You’ve probably already heard me say how much I enjoy Graywolf’s series on creative writing.
If you aren’t famililar? You should check the Art of series out, here.
They’re terrific. (They’re much more valuable for me than the Writer’s Digest series, although I do understand why those appeal to other writers.)
Part of the reason that I think I’m partial to the books in this series is that I have the sense, while reading them, that they are written by writers who actually love to read (and write) fiction, love to read with a passion. These are not the writers who say that they don’t read other writers because they don’t want to be influenced. These are the writers who love to read, love words and what you can do with them, love the printed and handwritten page.
At least that’s how it seems. Reading through (and in between) the lines. (Though, admittedly, I usually come to the writers who pen these works without having known them in another context.)
The Art of Time in Memoir is no exception. Sven Birkerts early on discusses Marcel Proust’s The Remembrance of Things Past, suggesting that it, of all novels, is the closest to memoir in form.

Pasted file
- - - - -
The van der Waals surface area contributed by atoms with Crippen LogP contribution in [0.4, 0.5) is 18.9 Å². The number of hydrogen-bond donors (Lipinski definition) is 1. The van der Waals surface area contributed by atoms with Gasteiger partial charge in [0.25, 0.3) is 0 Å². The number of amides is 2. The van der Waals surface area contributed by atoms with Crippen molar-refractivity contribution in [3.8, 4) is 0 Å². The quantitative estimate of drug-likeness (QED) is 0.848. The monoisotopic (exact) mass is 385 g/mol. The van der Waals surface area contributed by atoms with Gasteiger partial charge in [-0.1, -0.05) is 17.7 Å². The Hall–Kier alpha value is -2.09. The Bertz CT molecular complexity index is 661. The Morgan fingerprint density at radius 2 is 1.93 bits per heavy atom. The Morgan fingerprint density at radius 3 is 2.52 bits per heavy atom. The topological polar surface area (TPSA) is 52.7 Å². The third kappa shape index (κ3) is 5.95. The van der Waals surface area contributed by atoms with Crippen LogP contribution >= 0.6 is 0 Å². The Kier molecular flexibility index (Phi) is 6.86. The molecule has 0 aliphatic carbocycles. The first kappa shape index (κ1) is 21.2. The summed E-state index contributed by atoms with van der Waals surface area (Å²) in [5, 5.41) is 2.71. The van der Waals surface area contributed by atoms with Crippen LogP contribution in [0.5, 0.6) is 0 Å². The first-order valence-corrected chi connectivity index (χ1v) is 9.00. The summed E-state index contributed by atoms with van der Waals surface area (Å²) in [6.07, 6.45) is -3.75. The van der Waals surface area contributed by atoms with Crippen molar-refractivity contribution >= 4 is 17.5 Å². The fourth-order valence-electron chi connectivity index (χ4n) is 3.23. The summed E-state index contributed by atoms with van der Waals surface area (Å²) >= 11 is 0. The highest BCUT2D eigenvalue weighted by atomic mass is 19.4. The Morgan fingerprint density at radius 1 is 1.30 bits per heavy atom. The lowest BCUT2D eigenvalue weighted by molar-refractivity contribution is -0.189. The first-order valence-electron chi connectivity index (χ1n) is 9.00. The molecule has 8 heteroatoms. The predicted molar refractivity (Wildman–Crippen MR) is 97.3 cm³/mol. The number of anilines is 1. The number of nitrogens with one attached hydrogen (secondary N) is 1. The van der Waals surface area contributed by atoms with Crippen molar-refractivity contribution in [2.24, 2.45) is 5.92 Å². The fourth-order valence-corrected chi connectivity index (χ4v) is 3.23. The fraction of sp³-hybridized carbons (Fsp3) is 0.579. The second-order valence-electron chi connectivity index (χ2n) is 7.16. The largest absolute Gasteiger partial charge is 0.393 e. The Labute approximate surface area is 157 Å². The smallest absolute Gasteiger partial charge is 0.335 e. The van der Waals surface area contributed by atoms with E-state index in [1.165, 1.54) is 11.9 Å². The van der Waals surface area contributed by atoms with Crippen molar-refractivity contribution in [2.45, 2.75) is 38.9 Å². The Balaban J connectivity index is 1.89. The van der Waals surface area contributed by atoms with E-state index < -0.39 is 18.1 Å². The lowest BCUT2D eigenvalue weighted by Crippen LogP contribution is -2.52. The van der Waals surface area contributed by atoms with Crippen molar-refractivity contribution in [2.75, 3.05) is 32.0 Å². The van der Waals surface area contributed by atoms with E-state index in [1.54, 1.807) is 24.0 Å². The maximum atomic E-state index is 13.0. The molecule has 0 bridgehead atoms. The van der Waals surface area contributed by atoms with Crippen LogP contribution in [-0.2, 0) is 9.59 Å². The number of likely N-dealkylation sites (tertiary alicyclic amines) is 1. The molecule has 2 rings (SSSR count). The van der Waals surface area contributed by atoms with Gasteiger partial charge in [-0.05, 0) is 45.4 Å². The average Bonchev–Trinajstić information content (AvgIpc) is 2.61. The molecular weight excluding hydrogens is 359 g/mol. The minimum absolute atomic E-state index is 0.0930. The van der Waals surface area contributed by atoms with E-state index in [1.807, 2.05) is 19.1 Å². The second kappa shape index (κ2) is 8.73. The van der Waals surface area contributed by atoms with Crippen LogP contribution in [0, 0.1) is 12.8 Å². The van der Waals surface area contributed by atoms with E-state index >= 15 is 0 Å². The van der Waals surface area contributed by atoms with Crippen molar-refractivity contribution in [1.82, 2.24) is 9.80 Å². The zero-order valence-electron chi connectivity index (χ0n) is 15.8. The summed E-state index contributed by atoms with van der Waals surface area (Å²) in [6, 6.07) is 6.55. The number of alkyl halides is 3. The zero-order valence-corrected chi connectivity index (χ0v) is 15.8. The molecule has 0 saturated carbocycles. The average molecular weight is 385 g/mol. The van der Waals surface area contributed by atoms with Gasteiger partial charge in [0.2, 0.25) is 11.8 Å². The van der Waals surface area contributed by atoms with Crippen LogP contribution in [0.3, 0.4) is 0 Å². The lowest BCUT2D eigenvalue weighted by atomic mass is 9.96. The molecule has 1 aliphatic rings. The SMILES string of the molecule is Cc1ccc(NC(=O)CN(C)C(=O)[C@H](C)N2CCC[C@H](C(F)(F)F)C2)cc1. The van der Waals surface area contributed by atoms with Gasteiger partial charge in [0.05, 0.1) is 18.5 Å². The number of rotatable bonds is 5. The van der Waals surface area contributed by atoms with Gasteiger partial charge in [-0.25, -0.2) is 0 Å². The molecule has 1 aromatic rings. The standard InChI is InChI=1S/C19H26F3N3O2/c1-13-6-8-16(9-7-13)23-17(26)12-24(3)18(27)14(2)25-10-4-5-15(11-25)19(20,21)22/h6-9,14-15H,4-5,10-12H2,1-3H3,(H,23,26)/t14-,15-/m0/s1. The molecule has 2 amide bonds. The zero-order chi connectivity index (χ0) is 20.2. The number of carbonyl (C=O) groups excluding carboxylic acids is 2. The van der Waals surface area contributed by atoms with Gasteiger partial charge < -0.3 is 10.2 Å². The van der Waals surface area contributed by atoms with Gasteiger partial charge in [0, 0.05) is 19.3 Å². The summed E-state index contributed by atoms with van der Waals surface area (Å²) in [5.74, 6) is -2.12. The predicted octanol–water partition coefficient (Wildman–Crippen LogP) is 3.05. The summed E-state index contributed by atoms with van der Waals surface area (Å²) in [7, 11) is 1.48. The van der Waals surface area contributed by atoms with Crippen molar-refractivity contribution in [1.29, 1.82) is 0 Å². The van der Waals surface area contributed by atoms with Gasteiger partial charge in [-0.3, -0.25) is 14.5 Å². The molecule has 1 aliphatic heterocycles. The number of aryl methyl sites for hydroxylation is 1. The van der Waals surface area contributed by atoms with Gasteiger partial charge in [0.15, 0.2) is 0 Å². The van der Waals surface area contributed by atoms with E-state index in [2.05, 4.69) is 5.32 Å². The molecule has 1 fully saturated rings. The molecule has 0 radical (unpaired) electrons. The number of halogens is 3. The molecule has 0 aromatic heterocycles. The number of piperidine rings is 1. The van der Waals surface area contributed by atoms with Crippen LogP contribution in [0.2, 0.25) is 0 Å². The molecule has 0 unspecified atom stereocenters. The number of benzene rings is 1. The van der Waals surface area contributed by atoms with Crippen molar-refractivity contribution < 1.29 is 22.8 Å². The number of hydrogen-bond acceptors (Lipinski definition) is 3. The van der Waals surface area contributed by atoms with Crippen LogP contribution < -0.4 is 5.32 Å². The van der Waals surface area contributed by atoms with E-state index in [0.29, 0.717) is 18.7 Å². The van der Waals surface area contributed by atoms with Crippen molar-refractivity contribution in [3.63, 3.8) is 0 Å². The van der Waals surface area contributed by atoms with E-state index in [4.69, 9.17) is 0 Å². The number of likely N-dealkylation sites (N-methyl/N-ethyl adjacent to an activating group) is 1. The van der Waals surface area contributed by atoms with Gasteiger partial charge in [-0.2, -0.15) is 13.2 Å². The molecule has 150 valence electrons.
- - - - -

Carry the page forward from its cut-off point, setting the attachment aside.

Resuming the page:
Birkerts states that Proust mined his life in a thousand ways and applies the memoirist’s sense “of the true scales of mattering”. This pushes the boundaries of the novel, and it means that a relatively minor character could receive more attention in the prose than Marcel’s father.
As a reader with considerably more experience reading fiction than reading memoir, I was relieved to be drawn into the subject through relatively familiar territory. And Sven Birkerts made me all the more comfortable by referring to other familiar works, like Annie Dillard’s An American Childhood and Virginia Woolf’s “A Sketch of the Past”.
Memoirists, he explains, look to their work to discover the way in which various events in their lives make a different kind of sense over time, as the years pass. Dillard finds continuity among change, an underlying self among the versions of self that growing up requires. Woolf theorizes that certain incidents and perceptions from the past act as shocks to the system demanding reflection.
These are big ideas in a slim volume. I’m really only hinting at it here, and I’m leaving out the majority of the references he makes, but it’s all good.
It’s definitely good stuff for writers.
(And here’s a quote: “The writer must represent as faithfully as possible what memory has shaped inside — memory and feeling.”)
Sven Birkerts’ The Art of Time in Memoir: Then, Again. Minneapolis, MN: Graywolf Press, 2007.